On Monday, January 19, Google officially ended its Google Glass Explorers program, and halted sales of the $1500 eye-ware. This is not the end of Google Glass, however, just the end of Glass as we know it right now. The end of the Explorers program comes as Google graduates the Glass program from Google X labs. Google X, if you are not familiar, is the Mountain View company’s semi-secret lab that works on the moonshot, World changing projects. More on Google X a little later today.
Anyhow, the Google Glass Project will no longer be just that, a project. Rather, the unit responsible for Glass will be fully incorporated into Google proper. Further, the Glass unit has been assigned a new leader. According to Frederic Lardinois,of TechCrunch:
As part of this change, Glass will now be overseen by former Apple executive and Nest founder Tony Fadell. Just like before, the day-to-day operation will be run by Ivy Ross while Fadell continues to run Nest inside of Google. It’s worth stressing that Glass will not become part of Nest.1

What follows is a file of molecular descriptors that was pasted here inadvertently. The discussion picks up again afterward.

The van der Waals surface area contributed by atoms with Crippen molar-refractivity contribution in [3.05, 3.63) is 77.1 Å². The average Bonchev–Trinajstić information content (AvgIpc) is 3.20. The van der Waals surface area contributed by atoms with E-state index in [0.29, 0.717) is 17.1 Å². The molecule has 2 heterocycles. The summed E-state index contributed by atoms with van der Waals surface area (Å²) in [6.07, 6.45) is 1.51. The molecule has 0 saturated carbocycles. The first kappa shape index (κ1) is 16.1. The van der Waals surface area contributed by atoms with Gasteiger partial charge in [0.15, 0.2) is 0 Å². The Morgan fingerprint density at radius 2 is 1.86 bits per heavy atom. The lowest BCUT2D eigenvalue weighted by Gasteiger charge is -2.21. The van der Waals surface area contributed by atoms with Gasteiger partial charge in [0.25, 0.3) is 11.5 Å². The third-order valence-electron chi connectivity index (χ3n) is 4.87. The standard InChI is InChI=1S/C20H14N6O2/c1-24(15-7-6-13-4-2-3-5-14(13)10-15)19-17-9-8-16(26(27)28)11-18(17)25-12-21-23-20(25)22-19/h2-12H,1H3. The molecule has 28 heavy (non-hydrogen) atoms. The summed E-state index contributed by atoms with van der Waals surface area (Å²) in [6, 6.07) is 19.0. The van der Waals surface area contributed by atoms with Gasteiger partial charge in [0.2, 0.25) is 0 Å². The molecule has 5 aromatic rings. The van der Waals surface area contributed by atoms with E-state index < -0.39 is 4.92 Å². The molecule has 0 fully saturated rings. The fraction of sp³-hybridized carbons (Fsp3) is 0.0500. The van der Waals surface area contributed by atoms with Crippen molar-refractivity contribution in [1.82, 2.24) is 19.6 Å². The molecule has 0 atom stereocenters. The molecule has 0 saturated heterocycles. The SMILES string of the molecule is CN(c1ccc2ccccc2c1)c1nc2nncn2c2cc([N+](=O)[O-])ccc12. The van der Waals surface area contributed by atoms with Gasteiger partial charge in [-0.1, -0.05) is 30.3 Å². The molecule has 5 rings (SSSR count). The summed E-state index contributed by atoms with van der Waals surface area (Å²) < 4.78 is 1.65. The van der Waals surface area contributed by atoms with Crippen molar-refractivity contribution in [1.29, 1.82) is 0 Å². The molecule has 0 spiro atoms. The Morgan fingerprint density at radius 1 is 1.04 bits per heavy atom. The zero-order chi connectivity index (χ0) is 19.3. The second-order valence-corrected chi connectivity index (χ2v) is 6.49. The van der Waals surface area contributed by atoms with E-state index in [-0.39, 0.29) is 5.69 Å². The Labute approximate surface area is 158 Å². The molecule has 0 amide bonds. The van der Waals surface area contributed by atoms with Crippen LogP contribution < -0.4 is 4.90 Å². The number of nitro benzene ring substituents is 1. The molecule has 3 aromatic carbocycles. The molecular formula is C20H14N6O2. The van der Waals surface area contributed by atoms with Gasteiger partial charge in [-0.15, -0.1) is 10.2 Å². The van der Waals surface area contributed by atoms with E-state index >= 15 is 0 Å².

What needs to be remembered in this whole process is the fact that the Explorer program was always advertised – at least from Google itself – as being a beta, of sorts. A large beta, but a beta nonetheless. Lardinois went on to note that a Google spokesperson said as much: “As a Google spokesperson told us, the idea behind the Explorer program was always to see how people would use the technology. Now that Google has received quite a bit of feedback — both good and bad — it decided to close the program in order to focus on future versions of Glass.”2
What can we expect from the next Glass? Well, it is hard to say, but we can at-least be sure that there will be a next Glass:
As part of this transition, we’re closing the Explorer Program so we can focus on what’s coming next. January 19 will be the last day to get the Glass Explorer Edition. In the meantime, we’re continuing to build for the future, and you’ll start to see future versions of Glass when they’re ready. (For now, no peeking.)3